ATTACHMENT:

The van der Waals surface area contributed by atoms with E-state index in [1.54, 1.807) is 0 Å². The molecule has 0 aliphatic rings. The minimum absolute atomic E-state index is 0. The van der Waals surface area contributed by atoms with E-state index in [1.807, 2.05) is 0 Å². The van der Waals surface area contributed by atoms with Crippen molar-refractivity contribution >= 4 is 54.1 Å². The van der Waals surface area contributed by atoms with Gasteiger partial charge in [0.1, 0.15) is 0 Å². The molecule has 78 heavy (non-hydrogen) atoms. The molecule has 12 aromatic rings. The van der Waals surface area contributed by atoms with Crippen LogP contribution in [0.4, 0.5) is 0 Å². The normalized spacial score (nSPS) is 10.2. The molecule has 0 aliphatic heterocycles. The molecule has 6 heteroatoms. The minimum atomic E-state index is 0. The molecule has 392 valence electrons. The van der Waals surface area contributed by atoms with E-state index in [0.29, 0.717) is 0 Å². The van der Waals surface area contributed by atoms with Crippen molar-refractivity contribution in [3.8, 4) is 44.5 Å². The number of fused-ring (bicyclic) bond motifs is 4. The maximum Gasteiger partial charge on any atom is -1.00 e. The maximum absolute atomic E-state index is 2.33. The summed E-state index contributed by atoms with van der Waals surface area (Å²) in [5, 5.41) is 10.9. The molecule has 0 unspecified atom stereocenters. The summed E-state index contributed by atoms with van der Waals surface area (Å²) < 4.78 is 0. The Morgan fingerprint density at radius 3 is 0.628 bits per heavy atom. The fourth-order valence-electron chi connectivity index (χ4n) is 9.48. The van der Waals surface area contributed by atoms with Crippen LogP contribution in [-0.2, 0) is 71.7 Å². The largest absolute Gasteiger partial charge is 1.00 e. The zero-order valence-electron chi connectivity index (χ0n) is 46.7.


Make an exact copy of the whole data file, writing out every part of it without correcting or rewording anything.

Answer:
The van der Waals surface area contributed by atoms with E-state index in [1.54, 1.807) is 0 Å². The molecule has 0 aliphatic rings. The minimum absolute atomic E-state index is 0. The van der Waals surface area contributed by atoms with E-state index in [1.807, 2.05) is 0 Å². The van der Waals surface area contributed by atoms with Crippen molar-refractivity contribution >= 4 is 54.1 Å². The van der Waals surface area contributed by atoms with Gasteiger partial charge in [0.1, 0.15) is 0 Å². The molecule has 78 heavy (non-hydrogen) atoms. The molecule has 12 aromatic rings. The van der Waals surface area contributed by atoms with Crippen LogP contribution in [0.4, 0.5) is 0 Å². The normalized spacial score (nSPS) is 10.2. The molecule has 0 aliphatic heterocycles. The molecule has 6 heteroatoms. The minimum atomic E-state index is 0. The molecule has 392 valence electrons. The van der Waals surface area contributed by atoms with E-state index in [0.29, 0.717) is 0 Å². The van der Waals surface area contributed by atoms with Crippen molar-refractivity contribution in [3.8, 4) is 44.5 Å². The number of fused-ring (bicyclic) bond motifs is 4. The maximum Gasteiger partial charge on any atom is -1.00 e. The maximum absolute atomic E-state index is 2.33. The summed E-state index contributed by atoms with van der Waals surface area (Å²) in [5, 5.41) is 10.9. The molecule has 0 unspecified atom stereocenters. The summed E-state index contributed by atoms with van der Waals surface area (Å²) < 4.78 is 0. The Morgan fingerprint density at radius 3 is 0.628 bits per heavy atom. The fourth-order valence-electron chi connectivity index (χ4n) is 9.48. The van der Waals surface area contributed by atoms with Crippen LogP contribution in [-0.2, 0) is 71.7 Å². The largest absolute Gasteiger partial charge is 1.00 e. The zero-order valence-electron chi connectivity index (χ0n) is 46.7.